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Training and career development for individuals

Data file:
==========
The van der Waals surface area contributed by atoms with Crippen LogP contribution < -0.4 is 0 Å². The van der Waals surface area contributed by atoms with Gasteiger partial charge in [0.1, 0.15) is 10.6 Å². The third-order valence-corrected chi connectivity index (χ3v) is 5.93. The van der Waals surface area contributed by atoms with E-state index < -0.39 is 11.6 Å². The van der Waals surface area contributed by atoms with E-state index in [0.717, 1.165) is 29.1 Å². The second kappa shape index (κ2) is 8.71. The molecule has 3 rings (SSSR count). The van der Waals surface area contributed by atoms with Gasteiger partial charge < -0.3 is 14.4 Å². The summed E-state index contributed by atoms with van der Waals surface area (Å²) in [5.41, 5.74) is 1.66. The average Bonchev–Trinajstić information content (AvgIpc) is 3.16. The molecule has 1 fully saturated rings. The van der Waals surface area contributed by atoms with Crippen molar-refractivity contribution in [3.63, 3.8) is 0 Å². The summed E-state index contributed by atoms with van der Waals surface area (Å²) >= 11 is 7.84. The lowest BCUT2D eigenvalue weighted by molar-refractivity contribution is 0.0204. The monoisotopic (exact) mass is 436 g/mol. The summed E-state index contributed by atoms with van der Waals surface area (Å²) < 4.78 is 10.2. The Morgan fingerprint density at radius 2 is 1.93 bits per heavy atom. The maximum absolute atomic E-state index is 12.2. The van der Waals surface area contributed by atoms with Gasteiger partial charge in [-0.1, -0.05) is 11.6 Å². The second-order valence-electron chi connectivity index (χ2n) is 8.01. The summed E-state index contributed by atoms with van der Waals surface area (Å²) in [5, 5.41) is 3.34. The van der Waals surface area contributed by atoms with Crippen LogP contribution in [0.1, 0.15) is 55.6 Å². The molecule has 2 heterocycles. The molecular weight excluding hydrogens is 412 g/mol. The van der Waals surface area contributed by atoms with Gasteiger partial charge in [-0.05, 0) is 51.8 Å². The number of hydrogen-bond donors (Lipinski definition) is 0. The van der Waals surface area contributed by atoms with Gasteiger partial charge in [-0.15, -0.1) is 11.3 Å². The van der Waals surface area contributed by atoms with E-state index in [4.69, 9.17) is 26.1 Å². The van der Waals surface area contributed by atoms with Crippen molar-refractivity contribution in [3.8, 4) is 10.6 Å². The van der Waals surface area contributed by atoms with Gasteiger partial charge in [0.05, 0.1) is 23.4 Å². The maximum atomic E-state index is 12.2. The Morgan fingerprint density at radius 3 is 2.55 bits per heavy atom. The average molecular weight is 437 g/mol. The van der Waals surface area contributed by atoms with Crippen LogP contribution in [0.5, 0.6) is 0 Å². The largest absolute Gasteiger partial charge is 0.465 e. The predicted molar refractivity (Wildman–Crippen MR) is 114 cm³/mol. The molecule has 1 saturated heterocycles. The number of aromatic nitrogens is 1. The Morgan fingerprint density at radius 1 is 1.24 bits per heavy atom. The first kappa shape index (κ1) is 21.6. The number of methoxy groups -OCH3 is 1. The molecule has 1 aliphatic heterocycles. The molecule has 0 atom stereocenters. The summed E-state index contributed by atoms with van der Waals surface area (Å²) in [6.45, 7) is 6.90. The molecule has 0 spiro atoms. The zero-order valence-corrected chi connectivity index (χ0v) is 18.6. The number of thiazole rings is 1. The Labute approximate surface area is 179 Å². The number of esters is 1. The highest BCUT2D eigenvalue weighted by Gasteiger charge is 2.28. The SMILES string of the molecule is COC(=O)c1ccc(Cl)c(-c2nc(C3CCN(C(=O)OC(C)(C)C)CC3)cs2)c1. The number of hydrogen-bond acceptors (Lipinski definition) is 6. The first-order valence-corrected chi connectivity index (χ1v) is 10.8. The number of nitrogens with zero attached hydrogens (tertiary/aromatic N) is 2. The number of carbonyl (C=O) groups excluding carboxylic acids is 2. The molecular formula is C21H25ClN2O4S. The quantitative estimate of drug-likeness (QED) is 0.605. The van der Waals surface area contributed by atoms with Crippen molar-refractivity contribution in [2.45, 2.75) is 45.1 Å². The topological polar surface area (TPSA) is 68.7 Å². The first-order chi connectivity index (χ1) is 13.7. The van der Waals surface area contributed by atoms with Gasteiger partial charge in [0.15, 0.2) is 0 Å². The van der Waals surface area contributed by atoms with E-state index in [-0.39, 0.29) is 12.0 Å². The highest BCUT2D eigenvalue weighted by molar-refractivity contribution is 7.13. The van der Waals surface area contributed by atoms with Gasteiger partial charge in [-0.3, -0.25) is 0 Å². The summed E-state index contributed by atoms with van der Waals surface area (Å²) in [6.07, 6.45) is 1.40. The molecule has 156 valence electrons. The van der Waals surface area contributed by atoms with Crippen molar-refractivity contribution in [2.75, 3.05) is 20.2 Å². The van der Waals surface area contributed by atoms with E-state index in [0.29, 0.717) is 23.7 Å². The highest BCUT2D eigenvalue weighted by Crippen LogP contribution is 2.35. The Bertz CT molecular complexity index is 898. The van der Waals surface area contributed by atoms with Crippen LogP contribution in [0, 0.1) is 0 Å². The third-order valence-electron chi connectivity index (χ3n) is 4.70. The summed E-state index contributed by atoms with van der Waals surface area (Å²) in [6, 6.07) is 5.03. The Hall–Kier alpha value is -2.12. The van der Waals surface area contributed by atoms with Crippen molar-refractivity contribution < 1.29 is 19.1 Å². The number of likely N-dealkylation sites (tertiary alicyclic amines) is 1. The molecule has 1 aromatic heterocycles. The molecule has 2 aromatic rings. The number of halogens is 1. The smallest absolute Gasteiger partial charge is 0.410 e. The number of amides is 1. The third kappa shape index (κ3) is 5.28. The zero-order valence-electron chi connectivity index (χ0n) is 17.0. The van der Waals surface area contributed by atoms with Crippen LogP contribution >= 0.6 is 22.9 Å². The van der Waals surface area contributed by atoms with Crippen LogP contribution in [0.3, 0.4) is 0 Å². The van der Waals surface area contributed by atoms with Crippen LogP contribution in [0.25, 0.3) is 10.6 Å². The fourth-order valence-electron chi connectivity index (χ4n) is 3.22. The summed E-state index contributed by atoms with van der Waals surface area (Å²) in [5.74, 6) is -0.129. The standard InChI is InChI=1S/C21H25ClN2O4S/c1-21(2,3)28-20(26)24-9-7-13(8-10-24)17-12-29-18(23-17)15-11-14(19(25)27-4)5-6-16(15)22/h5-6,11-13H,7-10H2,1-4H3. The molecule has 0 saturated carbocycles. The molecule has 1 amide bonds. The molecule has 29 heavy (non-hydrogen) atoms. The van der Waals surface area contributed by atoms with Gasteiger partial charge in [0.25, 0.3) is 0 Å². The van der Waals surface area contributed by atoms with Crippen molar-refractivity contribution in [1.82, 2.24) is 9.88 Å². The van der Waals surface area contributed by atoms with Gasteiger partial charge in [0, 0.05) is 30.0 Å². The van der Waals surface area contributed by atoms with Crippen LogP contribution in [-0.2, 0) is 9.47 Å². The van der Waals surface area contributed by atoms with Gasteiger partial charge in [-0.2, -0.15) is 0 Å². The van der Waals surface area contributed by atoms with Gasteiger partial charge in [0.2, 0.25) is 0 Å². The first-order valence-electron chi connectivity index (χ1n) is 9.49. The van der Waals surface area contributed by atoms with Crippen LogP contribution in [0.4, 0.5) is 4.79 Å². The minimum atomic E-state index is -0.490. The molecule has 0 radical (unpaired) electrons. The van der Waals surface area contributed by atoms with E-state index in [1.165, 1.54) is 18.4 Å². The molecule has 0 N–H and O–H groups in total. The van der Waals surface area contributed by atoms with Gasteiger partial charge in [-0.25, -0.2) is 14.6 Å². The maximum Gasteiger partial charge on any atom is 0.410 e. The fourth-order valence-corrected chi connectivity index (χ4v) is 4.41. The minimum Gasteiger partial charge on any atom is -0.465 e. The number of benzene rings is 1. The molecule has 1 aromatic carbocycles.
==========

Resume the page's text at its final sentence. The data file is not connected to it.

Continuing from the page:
Recruitment and selection Most organisations will have a basic record of workers from their original application form. A well designed form can provide not only the necessary information to aid shortlisting, but also a guide for the interview. Only questions directly relevant to the job requirements should be asked, as to do otherwise may be potentially discriminatory11; for instance, questions relating to trade union membership and marital status should not be included on any application form as they may be construed as evidence of intention to discriminate. Examples of application forms are in Figures 1 and 2 (pp21-24). Some organisations may use CVs (curricula vitae) to provide a record of basic personal and work history information, without the need for the individual to complete an application form. Information about criminal convictions may be asked if relevant to the job, but be aware of the right of individuals to withhold information12. The Police Act 1997 has provision for certificates of criminal records to be made available via the Criminal Records Bureau. Registered employers can request that prospective workers for particular types of work (for instance working with children or vulnerable people) provide such certificates. Information may be requested about any disability that might affect someone’s application – for instance if there are any reasonable adjustments that the organisation may make to assist in the application process or in the job itself (see Fig 1 ‘Additional Information’ section, p22). Other records useful in the recruitment and selection process are: • job descriptions, setting out the purpose, duties and responsibilities of each job. A simple framework is given in Figure 3 (p25), which can be extended as required for the specific job KEY AREAS THAT NEED RECORDS 9 4 inform advise train work with you 10 PERSONNEL DATA AND RECORD KEEPING • person specification, setting out the characteristics and competencies necessary in the person who is best suited to perform each job – for instance, skill, qualifications, particular experience. A sample specification is in Figure 4 (p25) Recruitment records should be kept for a period of time, perhaps six months, in case of any discrimination challenge, or if a vacancy occurs and the organisation believe that any previous applicants may be suitable – it can provide a short cut in the recruitment process. Induction Proper induction helps the new starter to settle in quickly and is the start of their continuing training and development. A simple record of the induction process should be kept. This ensures that the new recruit receives the appropriate information at the right time. Some of the induction areas will be covered by Personnel, others by local management, health and safety representatives and so on. A sample checklist is in Figure 5 (p26)